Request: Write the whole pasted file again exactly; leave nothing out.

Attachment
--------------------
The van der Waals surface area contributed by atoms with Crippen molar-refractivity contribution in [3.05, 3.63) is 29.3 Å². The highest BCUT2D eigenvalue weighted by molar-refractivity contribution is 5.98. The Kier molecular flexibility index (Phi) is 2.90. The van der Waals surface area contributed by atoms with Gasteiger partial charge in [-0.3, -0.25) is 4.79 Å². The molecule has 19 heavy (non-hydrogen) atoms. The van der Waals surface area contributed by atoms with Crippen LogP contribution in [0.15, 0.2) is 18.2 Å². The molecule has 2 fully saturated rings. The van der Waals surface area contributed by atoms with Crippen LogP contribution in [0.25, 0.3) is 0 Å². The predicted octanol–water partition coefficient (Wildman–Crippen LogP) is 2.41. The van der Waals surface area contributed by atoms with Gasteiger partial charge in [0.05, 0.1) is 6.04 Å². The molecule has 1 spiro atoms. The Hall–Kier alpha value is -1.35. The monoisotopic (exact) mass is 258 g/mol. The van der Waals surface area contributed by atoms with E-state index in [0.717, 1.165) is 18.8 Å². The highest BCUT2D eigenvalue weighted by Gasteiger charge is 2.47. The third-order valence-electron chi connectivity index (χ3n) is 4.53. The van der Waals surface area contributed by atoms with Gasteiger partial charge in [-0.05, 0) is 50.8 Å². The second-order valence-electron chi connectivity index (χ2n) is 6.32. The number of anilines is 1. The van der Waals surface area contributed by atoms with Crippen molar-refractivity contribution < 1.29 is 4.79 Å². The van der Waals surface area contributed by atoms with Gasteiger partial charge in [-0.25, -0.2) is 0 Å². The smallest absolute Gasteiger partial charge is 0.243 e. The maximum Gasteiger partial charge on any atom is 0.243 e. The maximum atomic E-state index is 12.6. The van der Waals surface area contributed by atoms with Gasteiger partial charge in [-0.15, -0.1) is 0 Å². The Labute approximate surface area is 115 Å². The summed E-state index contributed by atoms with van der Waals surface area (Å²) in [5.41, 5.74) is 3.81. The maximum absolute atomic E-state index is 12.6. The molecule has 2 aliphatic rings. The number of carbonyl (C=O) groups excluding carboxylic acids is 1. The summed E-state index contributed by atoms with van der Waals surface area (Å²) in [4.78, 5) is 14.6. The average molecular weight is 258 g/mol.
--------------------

The van der Waals surface area contributed by atoms with Crippen molar-refractivity contribution in [3.05, 3.63) is 29.3 Å². The highest BCUT2D eigenvalue weighted by molar-refractivity contribution is 5.98. The Kier molecular flexibility index (Phi) is 2.90. The van der Waals surface area contributed by atoms with Gasteiger partial charge in [-0.3, -0.25) is 4.79 Å². The molecule has 19 heavy (non-hydrogen) atoms. The van der Waals surface area contributed by atoms with Crippen LogP contribution in [0.15, 0.2) is 18.2 Å². The molecule has 2 fully saturated rings. The van der Waals surface area contributed by atoms with Crippen LogP contribution in [0.25, 0.3) is 0 Å². The predicted octanol–water partition coefficient (Wildman–Crippen LogP) is 2.41. The van der Waals surface area contributed by atoms with Gasteiger partial charge in [0.05, 0.1) is 6.04 Å². The molecule has 1 spiro atoms. The Hall–Kier alpha value is -1.35. The monoisotopic (exact) mass is 258 g/mol. The van der Waals surface area contributed by atoms with E-state index in [0.717, 1.165) is 18.8 Å². The highest BCUT2D eigenvalue weighted by Gasteiger charge is 2.47. The third-order valence-electron chi connectivity index (χ3n) is 4.53. The van der Waals surface area contributed by atoms with Gasteiger partial charge in [-0.05, 0) is 50.8 Å². The second-order valence-electron chi connectivity index (χ2n) is 6.32. The number of anilines is 1. The van der Waals surface area contributed by atoms with Crippen molar-refractivity contribution < 1.29 is 4.79 Å². The van der Waals surface area contributed by atoms with Gasteiger partial charge in [-0.25, -0.2) is 0 Å². The smallest absolute Gasteiger partial charge is 0.243 e. The maximum Gasteiger partial charge on any atom is 0.243 e. The maximum atomic E-state index is 12.6. The van der Waals surface area contributed by atoms with Gasteiger partial charge in [-0.15, -0.1) is 0 Å². The Labute approximate surface area is 115 Å². The summed E-state index contributed by atoms with van der Waals surface area (Å²) in [5.41, 5.74) is 3.81. The maximum absolute atomic E-state index is 12.6. The molecule has 2 aliphatic rings. The number of carbonyl (C=O) groups excluding carboxylic acids is 1. The summed E-state index contributed by atoms with van der Waals surface area (Å²) in [4.78, 5) is 14.6. The average molecular weight is 258 g/mol.